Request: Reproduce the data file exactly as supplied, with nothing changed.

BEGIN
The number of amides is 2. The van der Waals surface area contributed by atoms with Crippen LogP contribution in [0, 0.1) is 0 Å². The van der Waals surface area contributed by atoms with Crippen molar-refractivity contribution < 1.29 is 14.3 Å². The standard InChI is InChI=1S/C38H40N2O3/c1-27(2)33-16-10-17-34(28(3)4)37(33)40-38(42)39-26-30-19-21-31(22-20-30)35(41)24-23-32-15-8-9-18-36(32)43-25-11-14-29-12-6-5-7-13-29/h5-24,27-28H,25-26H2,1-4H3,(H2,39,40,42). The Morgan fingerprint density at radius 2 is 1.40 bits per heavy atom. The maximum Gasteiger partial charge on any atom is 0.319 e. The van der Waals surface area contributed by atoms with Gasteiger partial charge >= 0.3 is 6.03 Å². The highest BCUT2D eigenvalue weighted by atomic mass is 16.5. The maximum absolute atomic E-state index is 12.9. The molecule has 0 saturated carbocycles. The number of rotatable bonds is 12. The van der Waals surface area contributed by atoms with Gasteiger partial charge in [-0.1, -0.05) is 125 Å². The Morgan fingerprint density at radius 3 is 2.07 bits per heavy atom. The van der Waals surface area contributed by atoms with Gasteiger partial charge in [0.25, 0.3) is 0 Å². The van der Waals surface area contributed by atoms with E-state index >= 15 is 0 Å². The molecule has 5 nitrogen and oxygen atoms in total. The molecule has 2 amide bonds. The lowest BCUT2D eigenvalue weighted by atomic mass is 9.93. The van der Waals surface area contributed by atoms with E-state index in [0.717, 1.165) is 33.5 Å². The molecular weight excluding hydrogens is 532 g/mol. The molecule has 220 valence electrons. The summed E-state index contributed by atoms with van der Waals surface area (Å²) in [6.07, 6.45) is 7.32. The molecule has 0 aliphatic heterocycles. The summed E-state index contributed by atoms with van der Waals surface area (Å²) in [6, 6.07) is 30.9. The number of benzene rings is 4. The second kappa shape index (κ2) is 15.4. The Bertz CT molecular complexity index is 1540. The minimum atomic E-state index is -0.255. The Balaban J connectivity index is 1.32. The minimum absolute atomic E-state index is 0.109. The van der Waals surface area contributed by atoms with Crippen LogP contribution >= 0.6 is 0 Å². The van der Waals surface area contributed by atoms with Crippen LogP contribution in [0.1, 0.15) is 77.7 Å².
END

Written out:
The number of amides is 2. The van der Waals surface area contributed by atoms with Crippen LogP contribution in [0, 0.1) is 0 Å². The van der Waals surface area contributed by atoms with Crippen molar-refractivity contribution < 1.29 is 14.3 Å². The standard InChI is InChI=1S/C38H40N2O3/c1-27(2)33-16-10-17-34(28(3)4)37(33)40-38(42)39-26-30-19-21-31(22-20-30)35(41)24-23-32-15-8-9-18-36(32)43-25-11-14-29-12-6-5-7-13-29/h5-24,27-28H,25-26H2,1-4H3,(H2,39,40,42). The Morgan fingerprint density at radius 2 is 1.40 bits per heavy atom. The maximum Gasteiger partial charge on any atom is 0.319 e. The van der Waals surface area contributed by atoms with Gasteiger partial charge >= 0.3 is 6.03 Å². The highest BCUT2D eigenvalue weighted by atomic mass is 16.5. The maximum absolute atomic E-state index is 12.9. The molecule has 0 saturated carbocycles. The number of rotatable bonds is 12. The van der Waals surface area contributed by atoms with Gasteiger partial charge in [-0.1, -0.05) is 125 Å². The Morgan fingerprint density at radius 3 is 2.07 bits per heavy atom. The van der Waals surface area contributed by atoms with Gasteiger partial charge in [0.25, 0.3) is 0 Å². The van der Waals surface area contributed by atoms with E-state index >= 15 is 0 Å². The molecule has 5 nitrogen and oxygen atoms in total. The molecule has 2 amide bonds. The lowest BCUT2D eigenvalue weighted by atomic mass is 9.93. The van der Waals surface area contributed by atoms with E-state index in [0.717, 1.165) is 33.5 Å². The molecular weight excluding hydrogens is 532 g/mol. The molecule has 220 valence electrons. The summed E-state index contributed by atoms with van der Waals surface area (Å²) in [6.07, 6.45) is 7.32. The molecule has 0 aliphatic heterocycles. The summed E-state index contributed by atoms with van der Waals surface area (Å²) in [6, 6.07) is 30.9. The number of benzene rings is 4. The second kappa shape index (κ2) is 15.4. The Bertz CT molecular complexity index is 1540. The minimum atomic E-state index is -0.255. The Balaban J connectivity index is 1.32. The minimum absolute atomic E-state index is 0.109. The van der Waals surface area contributed by atoms with Crippen LogP contribution >= 0.6 is 0 Å². The van der Waals surface area contributed by atoms with Crippen LogP contribution in [0.1, 0.15) is 77.7 Å².